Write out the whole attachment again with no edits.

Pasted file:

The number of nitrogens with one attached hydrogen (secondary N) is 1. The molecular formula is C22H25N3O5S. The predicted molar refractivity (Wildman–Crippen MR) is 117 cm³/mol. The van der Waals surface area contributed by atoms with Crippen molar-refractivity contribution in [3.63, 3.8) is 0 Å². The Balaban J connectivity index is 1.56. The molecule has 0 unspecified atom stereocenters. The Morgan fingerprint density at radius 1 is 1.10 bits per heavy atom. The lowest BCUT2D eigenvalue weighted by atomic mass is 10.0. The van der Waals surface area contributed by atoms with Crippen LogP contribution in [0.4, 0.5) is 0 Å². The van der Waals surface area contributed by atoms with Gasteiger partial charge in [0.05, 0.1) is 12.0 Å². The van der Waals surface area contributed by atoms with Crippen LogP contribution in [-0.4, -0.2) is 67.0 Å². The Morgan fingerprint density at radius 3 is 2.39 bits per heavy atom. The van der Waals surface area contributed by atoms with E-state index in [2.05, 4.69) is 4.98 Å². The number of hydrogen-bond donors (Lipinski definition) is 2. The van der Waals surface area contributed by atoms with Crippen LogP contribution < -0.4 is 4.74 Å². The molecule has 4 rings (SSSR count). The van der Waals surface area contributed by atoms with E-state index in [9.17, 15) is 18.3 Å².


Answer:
The number of nitrogens with one attached hydrogen (secondary N) is 1. The molecular formula is C22H25N3O5S. The predicted molar refractivity (Wildman–Crippen MR) is 117 cm³/mol. The van der Waals surface area contributed by atoms with Crippen molar-refractivity contribution in [3.63, 3.8) is 0 Å². The Balaban J connectivity index is 1.56. The molecule has 0 unspecified atom stereocenters. The Morgan fingerprint density at radius 1 is 1.10 bits per heavy atom. The lowest BCUT2D eigenvalue weighted by atomic mass is 10.0. The van der Waals surface area contributed by atoms with Crippen LogP contribution in [0.4, 0.5) is 0 Å². The van der Waals surface area contributed by atoms with Gasteiger partial charge in [0.05, 0.1) is 12.0 Å². The van der Waals surface area contributed by atoms with Crippen LogP contribution in [-0.4, -0.2) is 67.0 Å². The Morgan fingerprint density at radius 3 is 2.39 bits per heavy atom. The van der Waals surface area contributed by atoms with E-state index in [2.05, 4.69) is 4.98 Å². The number of hydrogen-bond donors (Lipinski definition) is 2. The van der Waals surface area contributed by atoms with Crippen LogP contribution < -0.4 is 4.74 Å². The molecule has 4 rings (SSSR count). The van der Waals surface area contributed by atoms with E-state index in [9.17, 15) is 18.3 Å².